There would also reportedly be specific language preventing the money from being used for any new concrete 'wall' structure - though again - the fine print had not been released as of very late on Monday night.
It was almost one year ago that Democrats offered the President $25 billion in wall funding, in exchange for protections for younger illegal immigrant "Dreamers" under the DACA program; but under pressure from White House aides, the President rejected that.
During the summer, lawmakers had agreed to $1.6 billion in border security funding - but now this deal would seem to provide even less, indicating that the five week shutdown had the effect of taking away money from the President's overall border security goal.
It was not immediately clear when the Congress would move on this plan. New rules instituted by Democrats in the 116th Congress require a 72 hour window from the time a bill is introduced until a vote - that would push any action on this package until Friday, just hours before a funding lapse which could trigger a second partial government shutdown.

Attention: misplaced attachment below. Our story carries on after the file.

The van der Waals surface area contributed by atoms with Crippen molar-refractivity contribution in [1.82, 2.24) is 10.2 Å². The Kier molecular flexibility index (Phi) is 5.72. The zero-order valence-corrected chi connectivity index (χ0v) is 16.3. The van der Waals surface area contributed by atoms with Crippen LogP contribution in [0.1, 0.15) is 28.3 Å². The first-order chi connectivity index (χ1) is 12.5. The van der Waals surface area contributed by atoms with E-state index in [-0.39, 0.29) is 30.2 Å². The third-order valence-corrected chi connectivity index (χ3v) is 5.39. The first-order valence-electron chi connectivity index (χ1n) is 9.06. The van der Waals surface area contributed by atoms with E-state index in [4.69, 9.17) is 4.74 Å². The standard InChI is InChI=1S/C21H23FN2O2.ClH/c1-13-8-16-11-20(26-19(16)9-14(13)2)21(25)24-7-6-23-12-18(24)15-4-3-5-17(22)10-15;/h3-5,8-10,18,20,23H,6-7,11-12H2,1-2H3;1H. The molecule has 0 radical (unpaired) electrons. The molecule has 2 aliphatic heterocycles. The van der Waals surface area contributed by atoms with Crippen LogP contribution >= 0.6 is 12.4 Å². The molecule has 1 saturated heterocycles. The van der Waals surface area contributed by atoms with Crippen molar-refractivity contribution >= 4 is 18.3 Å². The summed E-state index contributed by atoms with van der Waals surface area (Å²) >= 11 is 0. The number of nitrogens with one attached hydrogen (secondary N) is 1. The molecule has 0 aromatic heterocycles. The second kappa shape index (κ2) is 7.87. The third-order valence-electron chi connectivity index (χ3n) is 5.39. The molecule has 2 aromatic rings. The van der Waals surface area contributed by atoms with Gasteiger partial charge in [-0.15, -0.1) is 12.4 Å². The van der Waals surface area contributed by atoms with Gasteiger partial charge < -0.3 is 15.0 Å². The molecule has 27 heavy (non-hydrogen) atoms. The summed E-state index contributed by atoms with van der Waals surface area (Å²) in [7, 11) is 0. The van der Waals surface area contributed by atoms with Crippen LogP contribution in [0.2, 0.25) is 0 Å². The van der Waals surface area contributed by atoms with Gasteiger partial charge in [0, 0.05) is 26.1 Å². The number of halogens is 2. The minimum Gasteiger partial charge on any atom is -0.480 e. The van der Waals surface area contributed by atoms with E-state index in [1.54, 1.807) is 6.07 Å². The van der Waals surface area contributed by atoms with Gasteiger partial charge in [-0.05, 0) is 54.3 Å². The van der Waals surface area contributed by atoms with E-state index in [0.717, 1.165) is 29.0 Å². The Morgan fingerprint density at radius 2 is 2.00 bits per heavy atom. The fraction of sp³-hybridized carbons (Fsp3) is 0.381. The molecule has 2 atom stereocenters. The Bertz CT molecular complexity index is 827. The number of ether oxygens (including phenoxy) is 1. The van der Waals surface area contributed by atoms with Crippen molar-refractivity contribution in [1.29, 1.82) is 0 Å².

At his campaign rally in El Paso, Texas on Monday night, the President defended that five week shutdown.
"It was a very important thing that we did," Mr. Trump said. "If we didn't do that shutdown we would not have been able to show this country, these politicians, the world, what the hell is happening with the border."
"Just so you know - we're building the wall, anyway," the President said to cheers.
In his speech, the President said he didn't know the details of the deal, but rejected the idea of holding back on the number of detention spots available to U.S. immigration authorities.
At the Capitol, lawmakers were still hoping that the President would get on board with the agreement.
"I've said all along that I thought we could get this done, and I remain cautiously optimistic," said Sen. Shelley Moore Capito (R-WV), one of the Senate negotiators.
But there were indications that the White House was putting together plans to fund construction of the wall - either by using a national emergency, or by cobbling together unspent money for that purpose, even though it would run against Congressional intent.
"Walls save lives," the President said.